No weapon is too small to consider potentially lethal, either, as British tourist Judy Powell found out when she tried to bring an 11-inch GI Joe action doll, a gift for her grandson, still in its unopened box through security at LAX. The TSA confiscated Joe's 2 inch plastic gun, and actually asked if there were any toy plastic grenades with the doll. Little George was not impressed, who declared his nana's explanation of events as 'silly.' Out of the mouths of babes.
And then there's the Dallas hairdresser incensed by TSA security officers digging their fingers into her scalp, searching her Afro for weapons.
But far too many incidents are not quite as amusing. The frantic mother of 17-year old Virginia Gibbs didn't find it very funny to have to drive from Jacksonville to Orlando to pick up her daughter after the girl was held as a security risk so long she missed her flight, all because the TSA took exception to Virginia's leather handbag with an embroidered handgun on it as decoration, a handbag the girl had carried through the airport several times before without incident.
Nor was the 88-year-old great-grandmother of seven amused when two TSA agents demanded to know what the suspicious bulge in her trousers was - and told to drop her jogging pants to show them her colostomy bag . Or the 66-year old diabetic strip searched after the insulin pump on one leg and the glucose monitor on the other set off the metal detector. Or the woman forced to pull down both her slacks and underwear after she asked to forgo the full-body scan out of concern it would interfere with her heart defibrillator. Or the former bladder cancer patient soaked in his own urine when a TSA agent burst his urostomy bag during a pat-down - not once, but twice. Or the 95-year-old woman stricken with leukaemia forcibly stripped of her 'suspiciously wet and firm' Depends adult diaper at a Florida airport, leaving her without a spare, or any other underwear, with which to travel.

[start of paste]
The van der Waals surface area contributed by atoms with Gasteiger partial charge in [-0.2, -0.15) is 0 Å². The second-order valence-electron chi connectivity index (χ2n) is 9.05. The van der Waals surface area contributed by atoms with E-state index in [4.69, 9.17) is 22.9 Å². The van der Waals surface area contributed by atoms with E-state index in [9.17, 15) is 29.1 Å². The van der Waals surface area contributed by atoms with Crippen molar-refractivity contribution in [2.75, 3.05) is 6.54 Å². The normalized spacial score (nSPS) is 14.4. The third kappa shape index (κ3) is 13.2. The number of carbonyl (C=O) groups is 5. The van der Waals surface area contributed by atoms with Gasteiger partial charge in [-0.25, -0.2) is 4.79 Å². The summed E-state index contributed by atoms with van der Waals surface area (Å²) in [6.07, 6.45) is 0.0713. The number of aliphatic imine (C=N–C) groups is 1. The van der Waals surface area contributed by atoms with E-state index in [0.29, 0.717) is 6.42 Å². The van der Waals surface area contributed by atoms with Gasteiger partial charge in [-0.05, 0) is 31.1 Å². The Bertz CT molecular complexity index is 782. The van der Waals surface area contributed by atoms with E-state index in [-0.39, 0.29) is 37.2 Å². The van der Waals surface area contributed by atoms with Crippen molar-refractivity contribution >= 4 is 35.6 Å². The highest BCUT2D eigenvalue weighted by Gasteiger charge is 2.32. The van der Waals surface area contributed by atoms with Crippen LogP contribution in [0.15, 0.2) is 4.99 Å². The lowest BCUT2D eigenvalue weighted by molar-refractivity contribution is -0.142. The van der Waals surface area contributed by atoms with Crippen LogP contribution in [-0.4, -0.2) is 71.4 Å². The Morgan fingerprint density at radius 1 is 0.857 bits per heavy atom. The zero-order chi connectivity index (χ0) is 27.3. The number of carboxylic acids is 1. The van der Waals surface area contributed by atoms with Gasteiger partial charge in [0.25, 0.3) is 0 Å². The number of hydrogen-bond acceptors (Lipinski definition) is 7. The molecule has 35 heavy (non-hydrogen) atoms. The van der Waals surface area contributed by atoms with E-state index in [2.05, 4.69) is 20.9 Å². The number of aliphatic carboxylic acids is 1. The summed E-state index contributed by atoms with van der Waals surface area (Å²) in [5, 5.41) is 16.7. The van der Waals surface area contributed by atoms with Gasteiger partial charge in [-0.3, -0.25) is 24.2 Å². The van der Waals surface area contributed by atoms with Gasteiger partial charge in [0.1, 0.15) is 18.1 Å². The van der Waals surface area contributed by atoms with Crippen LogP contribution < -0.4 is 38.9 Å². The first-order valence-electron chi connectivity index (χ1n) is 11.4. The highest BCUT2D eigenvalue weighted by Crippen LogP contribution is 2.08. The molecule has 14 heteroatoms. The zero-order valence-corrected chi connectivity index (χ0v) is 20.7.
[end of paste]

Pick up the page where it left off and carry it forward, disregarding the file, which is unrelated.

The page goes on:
Not too funny, is it?